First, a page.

The Boy from the Basement

by Susan Shaw

ISBN-10: 0525472231

Twelve-year-old Charlie is confined to his basement without food or clothing. He’s being punished. He doesn’t mean to leave—Father wouldn’t allow it—but when Charlie is accidentally thrust outside, he awakens to the alien surroundings of a world to which he’s never been exposed. Though haunted by fear of the basement and his father’s rage, Charlie embarks on a journey toward healing and blossoms when he becomes an unconditionally loved and loving member of the right foster family.

This carefully crafted and authentic portrayal of Charlie’s emotional and physical abuse is gracefully matched by Susan Shaw’s inspiring and deeply moving story of recovery.


Imprisoned in the basement for many years by his violent father, Charlie, 12, is sure he’s being punished because he is bad, and when he escapes and is placed in a loving foster home, it takes him a long time to feel safe in the strange world outside. Through the truth of the boy’s first-person, present-tense narrative, Shaw transforms what could have been a case study of abuse and recovery into a searing story that is part thriller (Will Father find him and hurt him?) and part gentle narrative about finding a home. The psychology in Charlie’s therapy sessions is realistic; he longs to be back with his biological parents, and he desperately needs to believe they love him. But perhaps most compelling for readers are the details of Charlie’s long isolation. Here’s a child who has never seen TV or used the telephone. What is Christmas? Halloween? What is school? Then comes the quiet climax, when Charlie finally finds a place.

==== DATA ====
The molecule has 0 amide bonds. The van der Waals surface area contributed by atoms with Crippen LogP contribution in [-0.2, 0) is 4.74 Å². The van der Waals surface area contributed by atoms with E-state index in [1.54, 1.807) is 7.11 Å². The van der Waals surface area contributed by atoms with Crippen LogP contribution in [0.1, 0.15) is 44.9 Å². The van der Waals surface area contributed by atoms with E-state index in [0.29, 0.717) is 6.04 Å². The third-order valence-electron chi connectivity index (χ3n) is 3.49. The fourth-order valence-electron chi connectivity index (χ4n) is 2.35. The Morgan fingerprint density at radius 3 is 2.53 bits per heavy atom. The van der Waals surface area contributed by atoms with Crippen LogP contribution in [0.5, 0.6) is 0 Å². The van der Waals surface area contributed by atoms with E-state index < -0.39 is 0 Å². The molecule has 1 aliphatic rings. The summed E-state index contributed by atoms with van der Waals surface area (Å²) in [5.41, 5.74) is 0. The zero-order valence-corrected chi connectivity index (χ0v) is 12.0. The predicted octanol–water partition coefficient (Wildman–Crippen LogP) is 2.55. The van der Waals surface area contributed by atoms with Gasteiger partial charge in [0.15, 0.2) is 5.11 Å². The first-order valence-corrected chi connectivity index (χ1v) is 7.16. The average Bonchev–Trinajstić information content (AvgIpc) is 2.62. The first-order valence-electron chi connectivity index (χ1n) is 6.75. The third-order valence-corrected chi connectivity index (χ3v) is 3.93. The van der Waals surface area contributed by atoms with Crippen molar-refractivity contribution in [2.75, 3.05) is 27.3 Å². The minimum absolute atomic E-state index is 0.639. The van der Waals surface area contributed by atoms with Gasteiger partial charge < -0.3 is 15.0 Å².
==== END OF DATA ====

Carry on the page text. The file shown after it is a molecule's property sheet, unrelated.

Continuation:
Charlie, 12, can’t read and doesn’t even know his last name. He does know he’s being punished because he’s bad. Father (who is plainly psychotic) keeps Charlie locked in the basement, allowing him to scavenge for food only at night; his frightened mother does nothing to help. One night he steps outside briefly, and the wind blows the door shut behind him. Terrified, he runs into the street, where he’s found and hospitalized. Because he has never gone to school, he knows nothing of the simplest things like Halloween and is convinced that he’s in danger if he goes outside. His struggle to understand his new life in a loving home and his terror of an imaginary, enormous spider that represents his father are more powerful, since it’s Charlie who tells the story. Shaw’s simple language and sentence structure effectively contribute to the realism of her psychological tale, even as she avoids a too-vivid description of physical abuse. This affecting, ultimately uplifting examination of a boy’s recovery from extreme child abuse is a stunner and certain to attract readers.